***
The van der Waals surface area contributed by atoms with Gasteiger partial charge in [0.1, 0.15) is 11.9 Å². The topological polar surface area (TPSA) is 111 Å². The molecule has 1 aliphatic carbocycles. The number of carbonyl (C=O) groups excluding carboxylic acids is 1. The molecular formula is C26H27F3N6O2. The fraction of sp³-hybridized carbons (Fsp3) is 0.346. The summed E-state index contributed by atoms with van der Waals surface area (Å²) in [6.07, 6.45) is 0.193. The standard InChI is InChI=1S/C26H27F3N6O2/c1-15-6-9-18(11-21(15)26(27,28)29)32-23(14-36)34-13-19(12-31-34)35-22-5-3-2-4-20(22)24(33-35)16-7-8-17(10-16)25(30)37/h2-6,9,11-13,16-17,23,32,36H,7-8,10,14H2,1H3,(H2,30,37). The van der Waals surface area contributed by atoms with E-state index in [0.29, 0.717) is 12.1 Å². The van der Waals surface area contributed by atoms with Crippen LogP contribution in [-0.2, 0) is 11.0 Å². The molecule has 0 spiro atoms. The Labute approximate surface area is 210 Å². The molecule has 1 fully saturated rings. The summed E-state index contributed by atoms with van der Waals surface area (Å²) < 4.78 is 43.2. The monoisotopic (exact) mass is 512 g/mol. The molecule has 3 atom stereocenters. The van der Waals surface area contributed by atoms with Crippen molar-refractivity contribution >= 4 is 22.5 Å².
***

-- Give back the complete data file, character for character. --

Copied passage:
The van der Waals surface area contributed by atoms with Gasteiger partial charge in [0.1, 0.15) is 11.9 Å². The topological polar surface area (TPSA) is 111 Å². The molecule has 1 aliphatic carbocycles. The number of carbonyl (C=O) groups excluding carboxylic acids is 1. The molecular formula is C26H27F3N6O2. The fraction of sp³-hybridized carbons (Fsp3) is 0.346. The summed E-state index contributed by atoms with van der Waals surface area (Å²) in [6.07, 6.45) is 0.193. The standard InChI is InChI=1S/C26H27F3N6O2/c1-15-6-9-18(11-21(15)26(27,28)29)32-23(14-36)34-13-19(12-31-34)35-22-5-3-2-4-20(22)24(33-35)16-7-8-17(10-16)25(30)37/h2-6,9,11-13,16-17,23,32,36H,7-8,10,14H2,1H3,(H2,30,37). The van der Waals surface area contributed by atoms with E-state index in [0.29, 0.717) is 12.1 Å². The van der Waals surface area contributed by atoms with Crippen LogP contribution in [-0.2, 0) is 11.0 Å². The molecule has 0 spiro atoms. The Labute approximate surface area is 210 Å². The molecule has 1 fully saturated rings. The summed E-state index contributed by atoms with van der Waals surface area (Å²) < 4.78 is 43.2. The monoisotopic (exact) mass is 512 g/mol. The molecule has 3 atom stereocenters. The van der Waals surface area contributed by atoms with Crippen molar-refractivity contribution >= 4 is 22.5 Å².